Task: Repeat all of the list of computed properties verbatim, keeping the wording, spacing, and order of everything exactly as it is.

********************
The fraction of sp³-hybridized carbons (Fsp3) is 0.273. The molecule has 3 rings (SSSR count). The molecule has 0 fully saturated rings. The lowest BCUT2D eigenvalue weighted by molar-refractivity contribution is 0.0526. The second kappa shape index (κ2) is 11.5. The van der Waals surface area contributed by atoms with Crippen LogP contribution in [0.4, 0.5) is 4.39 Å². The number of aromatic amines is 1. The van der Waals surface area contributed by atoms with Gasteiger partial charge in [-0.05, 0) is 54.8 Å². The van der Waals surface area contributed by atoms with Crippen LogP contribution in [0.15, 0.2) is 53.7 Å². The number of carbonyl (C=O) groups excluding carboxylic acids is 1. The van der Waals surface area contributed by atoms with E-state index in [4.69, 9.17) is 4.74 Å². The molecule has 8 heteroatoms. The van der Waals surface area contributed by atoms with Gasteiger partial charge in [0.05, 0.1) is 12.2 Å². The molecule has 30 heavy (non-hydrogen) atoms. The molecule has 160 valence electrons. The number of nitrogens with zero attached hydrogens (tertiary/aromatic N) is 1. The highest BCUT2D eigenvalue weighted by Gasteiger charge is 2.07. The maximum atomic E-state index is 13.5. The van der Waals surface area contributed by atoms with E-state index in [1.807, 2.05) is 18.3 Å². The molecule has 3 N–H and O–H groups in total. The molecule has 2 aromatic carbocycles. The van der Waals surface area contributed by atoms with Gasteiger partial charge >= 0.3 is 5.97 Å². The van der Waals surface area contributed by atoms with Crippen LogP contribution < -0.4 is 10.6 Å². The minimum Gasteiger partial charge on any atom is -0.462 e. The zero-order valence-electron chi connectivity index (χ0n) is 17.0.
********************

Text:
The fraction of sp³-hybridized carbons (Fsp3) is 0.273. The molecule has 3 rings (SSSR count). The molecule has 0 fully saturated rings. The lowest BCUT2D eigenvalue weighted by molar-refractivity contribution is 0.0526. The second kappa shape index (κ2) is 11.5. The van der Waals surface area contributed by atoms with Crippen LogP contribution in [0.4, 0.5) is 4.39 Å². The number of aromatic amines is 1. The van der Waals surface area contributed by atoms with Gasteiger partial charge in [-0.05, 0) is 54.8 Å². The van der Waals surface area contributed by atoms with Crippen LogP contribution in [0.15, 0.2) is 53.7 Å². The number of carbonyl (C=O) groups excluding carboxylic acids is 1. The van der Waals surface area contributed by atoms with E-state index in [4.69, 9.17) is 4.74 Å². The molecule has 8 heteroatoms. The van der Waals surface area contributed by atoms with Gasteiger partial charge in [0.05, 0.1) is 12.2 Å². The molecule has 30 heavy (non-hydrogen) atoms. The molecule has 160 valence electrons. The number of nitrogens with zero attached hydrogens (tertiary/aromatic N) is 1. The highest BCUT2D eigenvalue weighted by Gasteiger charge is 2.07. The maximum atomic E-state index is 13.5. The van der Waals surface area contributed by atoms with E-state index in [1.807, 2.05) is 18.3 Å². The molecule has 3 N–H and O–H groups in total. The molecule has 2 aromatic carbocycles. The van der Waals surface area contributed by atoms with Gasteiger partial charge >= 0.3 is 5.97 Å². The van der Waals surface area contributed by atoms with Crippen LogP contribution < -0.4 is 10.6 Å². The minimum Gasteiger partial charge on any atom is -0.462 e. The zero-order valence-electron chi connectivity index (χ0n) is 17.0.